2008 GEAR GUIDE
Still swinging the same old frame or dragging those ancient shoes around the court? Following months of testing, TENNIS Magazine helps readers navigate the world of new equipment in a comprehensive 13-page Gear Guide that is filled with dozens of reviews for the latest racquets, shoes, strings and accessories such as hats, sunglasses and bags.
HOW TO AVOID PURCHASING COUNTERFEIT RACQUETS
In recent years, counterfeiters have been peddling counterfeit tennis racquet frames to unsuspecting buyers, offering popular models at cheaper prices to appeal to bargain seekers, according to a report in the April issue of TENNIS Magazine. The best way to avoid purchasing a fake is to shop at an authorized online dealer. And when purchasing from auction sites, Jon Muir, general manager of Wilson Racquet Sports, warns, be especially weary of products originating in Southeast Asia. To save a few bucks on a new model, Greg Mason, senior director of sales for Head/Penn Racquet Sports, warns, “Make sure you pay attention to all the details, since most counterfeit jobs are little more than a paint job. For example, look at the rubber band at the top of the grip. Most counterfeiters don’t go to the trouble of molding the company logo onto the rubber.” But even if the cosmetics are spot on, it’s the performance that counts and there’s little benefit in buying a fake.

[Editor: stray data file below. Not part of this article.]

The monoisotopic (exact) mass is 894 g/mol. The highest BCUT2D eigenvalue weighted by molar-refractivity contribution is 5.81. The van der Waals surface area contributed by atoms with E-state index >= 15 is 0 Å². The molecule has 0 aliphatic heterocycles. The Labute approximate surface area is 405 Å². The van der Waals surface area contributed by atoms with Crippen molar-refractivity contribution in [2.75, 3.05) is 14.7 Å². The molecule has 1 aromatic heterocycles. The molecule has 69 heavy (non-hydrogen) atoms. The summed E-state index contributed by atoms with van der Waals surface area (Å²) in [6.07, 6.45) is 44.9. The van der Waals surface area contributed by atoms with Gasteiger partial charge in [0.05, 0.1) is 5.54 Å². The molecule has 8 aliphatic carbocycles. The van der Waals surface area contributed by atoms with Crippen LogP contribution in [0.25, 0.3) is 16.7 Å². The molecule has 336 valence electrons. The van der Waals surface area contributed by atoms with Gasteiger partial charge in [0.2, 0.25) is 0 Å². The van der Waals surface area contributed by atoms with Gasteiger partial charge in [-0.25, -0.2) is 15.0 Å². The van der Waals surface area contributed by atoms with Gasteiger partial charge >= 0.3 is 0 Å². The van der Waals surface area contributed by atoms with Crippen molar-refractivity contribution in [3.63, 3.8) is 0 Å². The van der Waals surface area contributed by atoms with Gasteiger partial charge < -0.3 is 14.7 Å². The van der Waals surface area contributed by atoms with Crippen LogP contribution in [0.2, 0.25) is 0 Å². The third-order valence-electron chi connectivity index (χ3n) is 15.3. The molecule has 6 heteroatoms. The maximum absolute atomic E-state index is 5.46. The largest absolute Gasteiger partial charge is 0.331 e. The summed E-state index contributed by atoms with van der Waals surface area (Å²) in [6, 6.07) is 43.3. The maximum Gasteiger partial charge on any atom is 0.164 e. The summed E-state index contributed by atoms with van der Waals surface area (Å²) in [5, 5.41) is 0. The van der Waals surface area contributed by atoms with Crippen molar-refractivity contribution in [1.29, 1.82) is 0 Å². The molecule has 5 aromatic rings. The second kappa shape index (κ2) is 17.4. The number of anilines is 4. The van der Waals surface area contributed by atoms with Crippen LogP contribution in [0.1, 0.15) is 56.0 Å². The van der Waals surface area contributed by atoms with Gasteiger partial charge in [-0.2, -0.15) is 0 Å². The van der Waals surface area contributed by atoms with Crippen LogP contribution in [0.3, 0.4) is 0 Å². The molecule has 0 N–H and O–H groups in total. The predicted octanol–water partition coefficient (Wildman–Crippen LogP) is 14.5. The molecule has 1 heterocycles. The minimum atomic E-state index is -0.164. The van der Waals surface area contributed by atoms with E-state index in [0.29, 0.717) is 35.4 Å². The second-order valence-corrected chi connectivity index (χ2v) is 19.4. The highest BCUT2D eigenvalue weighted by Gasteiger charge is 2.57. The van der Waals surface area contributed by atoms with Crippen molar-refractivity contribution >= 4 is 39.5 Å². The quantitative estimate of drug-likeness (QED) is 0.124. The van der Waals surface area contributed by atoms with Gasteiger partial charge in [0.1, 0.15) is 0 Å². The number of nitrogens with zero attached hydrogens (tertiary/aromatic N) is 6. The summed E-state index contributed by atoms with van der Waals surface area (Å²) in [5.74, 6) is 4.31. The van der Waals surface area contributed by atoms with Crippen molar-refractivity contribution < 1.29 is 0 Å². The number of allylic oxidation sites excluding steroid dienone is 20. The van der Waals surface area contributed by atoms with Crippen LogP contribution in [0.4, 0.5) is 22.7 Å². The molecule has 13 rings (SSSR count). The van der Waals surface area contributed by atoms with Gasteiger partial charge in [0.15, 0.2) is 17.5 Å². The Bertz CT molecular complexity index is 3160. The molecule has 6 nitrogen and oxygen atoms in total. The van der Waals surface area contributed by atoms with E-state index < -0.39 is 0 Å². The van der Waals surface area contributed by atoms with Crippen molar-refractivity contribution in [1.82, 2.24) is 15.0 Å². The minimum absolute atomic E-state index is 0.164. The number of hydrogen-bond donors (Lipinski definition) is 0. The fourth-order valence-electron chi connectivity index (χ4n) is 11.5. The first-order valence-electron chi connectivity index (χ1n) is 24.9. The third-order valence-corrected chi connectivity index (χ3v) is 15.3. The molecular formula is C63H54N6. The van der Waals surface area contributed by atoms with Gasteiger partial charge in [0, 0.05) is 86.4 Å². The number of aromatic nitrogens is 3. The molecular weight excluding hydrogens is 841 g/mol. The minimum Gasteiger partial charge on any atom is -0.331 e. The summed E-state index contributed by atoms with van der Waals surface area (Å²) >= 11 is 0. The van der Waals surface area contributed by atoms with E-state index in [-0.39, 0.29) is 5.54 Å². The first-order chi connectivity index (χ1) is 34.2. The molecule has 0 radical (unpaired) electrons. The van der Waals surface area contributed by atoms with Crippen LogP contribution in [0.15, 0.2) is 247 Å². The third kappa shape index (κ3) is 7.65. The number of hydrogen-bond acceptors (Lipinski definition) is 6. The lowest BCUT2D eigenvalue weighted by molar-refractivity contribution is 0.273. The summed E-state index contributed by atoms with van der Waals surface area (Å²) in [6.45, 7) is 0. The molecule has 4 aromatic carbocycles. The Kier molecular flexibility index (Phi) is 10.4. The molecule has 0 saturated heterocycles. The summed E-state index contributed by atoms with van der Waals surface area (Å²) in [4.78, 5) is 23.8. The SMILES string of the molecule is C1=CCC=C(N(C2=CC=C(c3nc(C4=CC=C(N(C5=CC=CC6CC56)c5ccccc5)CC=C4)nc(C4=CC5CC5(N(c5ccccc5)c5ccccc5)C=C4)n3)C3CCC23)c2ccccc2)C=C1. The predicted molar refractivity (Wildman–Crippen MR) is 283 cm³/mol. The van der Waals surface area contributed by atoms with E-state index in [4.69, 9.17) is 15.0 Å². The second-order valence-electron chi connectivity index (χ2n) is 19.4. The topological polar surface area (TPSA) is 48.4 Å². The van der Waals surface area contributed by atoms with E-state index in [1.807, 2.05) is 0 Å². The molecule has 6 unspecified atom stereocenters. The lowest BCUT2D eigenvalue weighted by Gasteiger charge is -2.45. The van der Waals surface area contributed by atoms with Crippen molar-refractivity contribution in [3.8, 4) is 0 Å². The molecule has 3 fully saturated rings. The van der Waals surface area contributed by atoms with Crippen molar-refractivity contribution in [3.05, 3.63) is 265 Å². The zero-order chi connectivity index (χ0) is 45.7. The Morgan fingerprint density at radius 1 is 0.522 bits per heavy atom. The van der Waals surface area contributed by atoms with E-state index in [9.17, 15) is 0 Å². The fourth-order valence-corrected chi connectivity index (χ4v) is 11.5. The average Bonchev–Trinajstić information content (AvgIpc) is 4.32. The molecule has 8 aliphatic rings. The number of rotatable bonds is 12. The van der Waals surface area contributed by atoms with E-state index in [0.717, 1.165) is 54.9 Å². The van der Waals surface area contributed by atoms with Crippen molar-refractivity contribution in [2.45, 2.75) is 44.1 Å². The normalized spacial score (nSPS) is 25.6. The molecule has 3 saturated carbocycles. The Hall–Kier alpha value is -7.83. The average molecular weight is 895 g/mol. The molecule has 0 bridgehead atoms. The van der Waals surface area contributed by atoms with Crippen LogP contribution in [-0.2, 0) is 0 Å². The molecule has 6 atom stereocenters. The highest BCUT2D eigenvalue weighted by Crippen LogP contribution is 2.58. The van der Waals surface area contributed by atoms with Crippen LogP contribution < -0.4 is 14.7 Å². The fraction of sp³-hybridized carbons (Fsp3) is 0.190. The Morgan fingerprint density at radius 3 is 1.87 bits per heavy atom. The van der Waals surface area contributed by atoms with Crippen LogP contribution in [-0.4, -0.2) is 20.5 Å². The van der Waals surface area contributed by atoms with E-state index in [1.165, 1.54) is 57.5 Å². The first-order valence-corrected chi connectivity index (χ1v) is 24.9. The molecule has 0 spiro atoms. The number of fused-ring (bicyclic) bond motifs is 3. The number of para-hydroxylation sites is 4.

About Miller Publishing Group: MPG publishes TENNIS Magazine and SMASH. Magazine. TENNIS, published 10 times annually, is the world’s largest tennis title, with a circulation of more than 600,000. MPG also owns TENNIS.com, the world’s leading tennis website, plus SMASHtennis.com and the blog Peter Bodo’s TennisWorld (peterbodostennisworld.com).